Gov. Jerry Brown is considering expanding state-funded Medi-Cal coverage to residents shielded from deportation under President Obama’s new immigration policies.
Nancy McFadden, the governor’s top policy aide, said that possibility is under review by the Brown administration, but implied that the potential cost would be a factor in the decision.
“We’re still evaluating, but the president’s recent action on undocumented immigrants could perhaps open a door for more coverage of more people under Medi-Cal,’’ McFadden said. “We’re looking at that. That, of course, is going to cost money.’’
McFadden made the comments while speaking at an event Wednesday hosted by the Public Policy Institute of California, held after the release of its recent opinion poll on California's future, and she touched on a number of Brown’s top policy priorities for his upcoming new term.
McFadden noted that 2 million more Californians are covered by Medi-Cal than two years ago, and emphasized that the increase in healthcare coverage for residents is a pivotal ingredient in helping people rise out of poverty.
Those gains in Medi-Cal enrollment coincided with the implementation of the Obama administration’s Affordable Care Act. Undocumented residents currently cannot sign up for subsidized health insurance provided under the Affordable Care Act, and also are barred from Medicaid, the federal-state healthcare program for low-income Americans (known as Medi-Cal in California).
More than a million immigrants in California could benefit from protections provided by Obama’s executive action.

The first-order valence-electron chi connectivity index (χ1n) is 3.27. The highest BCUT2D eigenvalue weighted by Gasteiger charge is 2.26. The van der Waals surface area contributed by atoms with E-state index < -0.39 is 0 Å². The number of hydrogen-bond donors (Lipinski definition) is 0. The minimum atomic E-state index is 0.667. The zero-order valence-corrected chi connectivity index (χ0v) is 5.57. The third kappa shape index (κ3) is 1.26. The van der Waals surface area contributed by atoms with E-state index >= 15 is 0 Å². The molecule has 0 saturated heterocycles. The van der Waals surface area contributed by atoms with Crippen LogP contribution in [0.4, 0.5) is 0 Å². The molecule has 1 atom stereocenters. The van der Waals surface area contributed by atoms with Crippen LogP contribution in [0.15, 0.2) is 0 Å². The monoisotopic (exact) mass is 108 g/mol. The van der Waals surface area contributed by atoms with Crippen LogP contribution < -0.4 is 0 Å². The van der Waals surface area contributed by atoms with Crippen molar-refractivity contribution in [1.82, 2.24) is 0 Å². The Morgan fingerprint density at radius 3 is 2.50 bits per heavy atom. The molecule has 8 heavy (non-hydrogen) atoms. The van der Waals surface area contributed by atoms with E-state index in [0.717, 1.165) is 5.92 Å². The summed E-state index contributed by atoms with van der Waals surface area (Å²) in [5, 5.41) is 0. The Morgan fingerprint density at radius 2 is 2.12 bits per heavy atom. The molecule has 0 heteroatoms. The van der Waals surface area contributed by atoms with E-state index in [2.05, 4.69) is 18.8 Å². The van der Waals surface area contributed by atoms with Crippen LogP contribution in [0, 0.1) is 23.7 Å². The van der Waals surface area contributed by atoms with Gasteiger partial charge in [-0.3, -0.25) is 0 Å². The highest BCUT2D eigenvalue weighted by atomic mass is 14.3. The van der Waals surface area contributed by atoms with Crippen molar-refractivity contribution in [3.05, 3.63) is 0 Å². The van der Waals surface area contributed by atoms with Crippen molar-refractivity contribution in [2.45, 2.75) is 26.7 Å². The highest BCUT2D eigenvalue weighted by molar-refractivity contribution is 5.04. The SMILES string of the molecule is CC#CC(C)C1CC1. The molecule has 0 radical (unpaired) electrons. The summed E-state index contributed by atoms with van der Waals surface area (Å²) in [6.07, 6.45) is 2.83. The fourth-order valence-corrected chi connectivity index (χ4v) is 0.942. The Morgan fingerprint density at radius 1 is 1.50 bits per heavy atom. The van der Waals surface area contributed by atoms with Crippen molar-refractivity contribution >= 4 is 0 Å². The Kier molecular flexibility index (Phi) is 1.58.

McFadden, speaking to a packed conference room at the Sheraton Grand Hotel near the Capitol, said the governor's main focus during his next term would be to ensure that the major policies launched over the last four years are successful. That includes a push for more local control over schools and the criminal justice system, as well as Brown’s emphasis on reducing carbon emissions.
“It’s not sexy …. but we’ve got to do the hard work of implementing,’’ McFadden said.
Among Brown’s top priorities is constructing the state’s $68-billion high-speed rail system, which has come under fire by Republicans in Congress and his GOP challenger in the November election.
Public support for the rail system has eroded since California voters in 2008 authorized $9 billion in borrowing for the project, some public opinion polls show. However, the governor believes the rail system will be essential to improving transportation and reducing carbon emissions in California, McFadden said.
Brown wants to “get high-speed rail actually on a path where it won’t be stopped,’’ McFadden said.
In June, a budget compromise between the Democratic governor and the Democratic-controlled Legislature set aside a quarter of the revenue raised by California’s state cap-and-trade program, which charges fees on polluters when their carbon emissions exceed set limits, to help fund the bullet train.
On tax policy, McFadden said that Brown would listen to ideas about retooling California’s tax system, but that he would oppose any effort to extend the temporary tax increase voters approved in 2012 under Proposition 30. Brown campaigned heavily for the tax increase to help California recover from the recession.
“The governor has been really clear that he went to voters and said Prop. 30 was a temporary tax increase, and he’s not going to break faith with the voters on that,” McFadden said.